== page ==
283 record. Seriousness of the current offense and criminal history were also strongly associated with parole board decisions on duration of prison terms. Consideration of other factors contributing to sentence variation indi- cated the presence of modest regional differences (but not the substantial difference in urban and rural sentencing severity that had been anticipated), the absence of systematic bias by race and gender, and the association of employment but of no other social status factors with sentencing in Minnesota. These data were then used in an innovative way. Rather than merely building a model of sentencing behavior that mirrored the past, the commission developed a population projection model that, using case data from the durational and dispositional studies, could simulate the 5-year popula- tion effects of various sentencing policies and commis- sion decisions. Policies that would lead to prison overcrowding were rejected; those that were feasible were considered, and choices were made on the basis of both past practice and the values of commission members and the interest groups they represented. The third essential element was a broad and successful campaign of constituency building. The commission sought to develop interest group participation as a way of gaining support and accommodating potential opponents. The commission held a series of initial regional public meetings to build interest in the guidelines. The staff and members made numerous presentations, established liaison with groups and agencies regarded as important, and established good relations with the press, ensuring favorable publicity. Members kept in frequent contact with the constituent groups they "represented" on the commission, including judges, prosecutors, the defense bar, the corrections bureaucracy, and public interest groups (blacks, Indians, and women in particular). By the time the guidelines were developed, no group could realistically protest that it had not had an opportunity to make an input and had not won some concessions. This strategy succeeded because it was conducted effectively and because the preconditions for success were present. First, Minnesota's opinion leaders generally agreed that the goal was to establish deter- minate sentences while maintaining existing prison population levels. Commission members shared this goal. This permitted discussion to revolve around the means to achieve that end. Second, the members and particularly the chair were willing to take the time to attend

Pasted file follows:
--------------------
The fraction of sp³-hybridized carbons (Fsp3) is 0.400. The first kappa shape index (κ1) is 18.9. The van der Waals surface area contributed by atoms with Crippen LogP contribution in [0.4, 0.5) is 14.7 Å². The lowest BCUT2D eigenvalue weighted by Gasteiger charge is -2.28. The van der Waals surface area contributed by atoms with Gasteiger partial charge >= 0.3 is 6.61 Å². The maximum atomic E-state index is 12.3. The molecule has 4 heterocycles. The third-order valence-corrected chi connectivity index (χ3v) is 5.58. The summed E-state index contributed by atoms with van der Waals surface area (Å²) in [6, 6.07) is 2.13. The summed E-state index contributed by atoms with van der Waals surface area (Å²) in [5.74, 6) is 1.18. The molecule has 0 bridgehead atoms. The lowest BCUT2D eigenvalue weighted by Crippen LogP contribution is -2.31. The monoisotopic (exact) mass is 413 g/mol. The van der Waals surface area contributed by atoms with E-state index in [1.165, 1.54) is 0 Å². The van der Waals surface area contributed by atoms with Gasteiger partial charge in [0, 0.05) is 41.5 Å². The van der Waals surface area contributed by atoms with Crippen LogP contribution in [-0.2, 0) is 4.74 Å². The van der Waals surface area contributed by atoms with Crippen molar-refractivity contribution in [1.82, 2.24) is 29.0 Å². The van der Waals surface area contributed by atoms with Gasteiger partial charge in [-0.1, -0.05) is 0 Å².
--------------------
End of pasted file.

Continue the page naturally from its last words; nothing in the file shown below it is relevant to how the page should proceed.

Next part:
284 countless meetings and make clear and convincing presen- tations. Third, the criminal justice community was small enough to be reached and induced to participate in the process on a sustained basis. Whereas such a participa- tory process might have highlighted irresolvable dif- ferences had they existed, in Minnesota it made clear the necessity of compromises in allocating prison space once the commission's ground rules were established and contributed to open negotiation among commission members at commission meetings that were attended by interest group representatives. In the end all groups made a contribution and gained some concessions. The guidelines became their product, too. Although some were unenthu- siastic, each agreed not to be the first group to upset the edifice that had been delicately constructed. Pennsylvania The Pennsylvania commission had a nearly impossible political task--creating guidelines that would simul- taneously hold prison population constant, reduce disparity, and limit judicial discretion--given its mandate and the existing sentencing system, regional disparity, and extensive judicial discretion. In considering the prison population/severity level ques- tion, the Pennsylvania commission had to face the dilemma that the legislature had failed to resolve. Commission members did not want to create guidelines that would overcrowd prisons or be impossible to implement; at the same time, many supporters of the statute expected the guidelines to increase sentence severity, the certainty of punishment, and, by implication, the prison popu- lation. Without a legislative mandate to consider prison capacity, and concerned about the political consequences of adopting a policy of limited, selective increases in sentence severity, the commission assumed a n principled" stance in determining "appropriate sentences." They rejected a formal limit on the number of offenders to be incarcerated based on prison capacity. Instead they agreed to remain publicly silent but to informally consider prison capacity in designing the guidelines. The first guidelines would have resulted in a slight decrease in prison populations but an increase of 16.3 percent in the number of months to be served by incar- cerated inmates according to the PSC's projections.12 The absence of a clear policy limiting prison populations